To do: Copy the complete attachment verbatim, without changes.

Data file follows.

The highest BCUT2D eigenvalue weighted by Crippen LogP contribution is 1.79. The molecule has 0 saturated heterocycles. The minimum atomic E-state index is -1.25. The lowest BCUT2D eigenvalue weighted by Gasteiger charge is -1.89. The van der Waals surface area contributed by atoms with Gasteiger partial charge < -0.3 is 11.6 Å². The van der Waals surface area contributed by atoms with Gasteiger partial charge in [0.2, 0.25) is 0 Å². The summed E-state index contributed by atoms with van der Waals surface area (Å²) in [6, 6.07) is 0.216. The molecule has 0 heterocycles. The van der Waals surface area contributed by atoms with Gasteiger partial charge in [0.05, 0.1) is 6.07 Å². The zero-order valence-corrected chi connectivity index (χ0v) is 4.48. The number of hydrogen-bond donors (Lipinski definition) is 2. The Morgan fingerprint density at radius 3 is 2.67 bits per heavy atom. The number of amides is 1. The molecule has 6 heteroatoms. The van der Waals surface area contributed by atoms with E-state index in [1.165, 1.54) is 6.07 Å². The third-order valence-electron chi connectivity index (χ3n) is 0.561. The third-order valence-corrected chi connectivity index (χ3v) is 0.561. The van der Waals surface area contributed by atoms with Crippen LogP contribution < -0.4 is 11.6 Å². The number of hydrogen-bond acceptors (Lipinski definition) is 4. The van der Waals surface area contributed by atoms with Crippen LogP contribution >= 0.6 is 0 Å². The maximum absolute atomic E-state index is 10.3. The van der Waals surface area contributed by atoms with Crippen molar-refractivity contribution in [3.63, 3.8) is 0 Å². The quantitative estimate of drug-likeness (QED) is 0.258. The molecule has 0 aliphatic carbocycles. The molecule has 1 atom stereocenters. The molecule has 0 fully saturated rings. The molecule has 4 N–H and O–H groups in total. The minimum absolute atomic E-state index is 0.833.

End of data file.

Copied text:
The highest BCUT2D eigenvalue weighted by Crippen LogP contribution is 1.79. The molecule has 0 saturated heterocycles. The minimum atomic E-state index is -1.25. The lowest BCUT2D eigenvalue weighted by Gasteiger charge is -1.89. The van der Waals surface area contributed by atoms with Gasteiger partial charge < -0.3 is 11.6 Å². The van der Waals surface area contributed by atoms with Gasteiger partial charge in [0.2, 0.25) is 0 Å². The summed E-state index contributed by atoms with van der Waals surface area (Å²) in [6, 6.07) is 0.216. The molecule has 0 heterocycles. The van der Waals surface area contributed by atoms with Gasteiger partial charge in [0.05, 0.1) is 6.07 Å². The zero-order valence-corrected chi connectivity index (χ0v) is 4.48. The number of hydrogen-bond donors (Lipinski definition) is 2. The Morgan fingerprint density at radius 3 is 2.67 bits per heavy atom. The number of amides is 1. The molecule has 6 heteroatoms. The van der Waals surface area contributed by atoms with E-state index in [1.165, 1.54) is 6.07 Å². The third-order valence-electron chi connectivity index (χ3n) is 0.561. The third-order valence-corrected chi connectivity index (χ3v) is 0.561. The van der Waals surface area contributed by atoms with Crippen LogP contribution < -0.4 is 11.6 Å². The number of hydrogen-bond acceptors (Lipinski definition) is 4. The van der Waals surface area contributed by atoms with Crippen LogP contribution >= 0.6 is 0 Å². The maximum absolute atomic E-state index is 10.3. The van der Waals surface area contributed by atoms with Crippen molar-refractivity contribution in [3.63, 3.8) is 0 Å². The quantitative estimate of drug-likeness (QED) is 0.258. The molecule has 0 aliphatic carbocycles. The molecule has 1 atom stereocenters. The molecule has 0 fully saturated rings. The molecule has 4 N–H and O–H groups in total. The minimum absolute atomic E-state index is 0.833.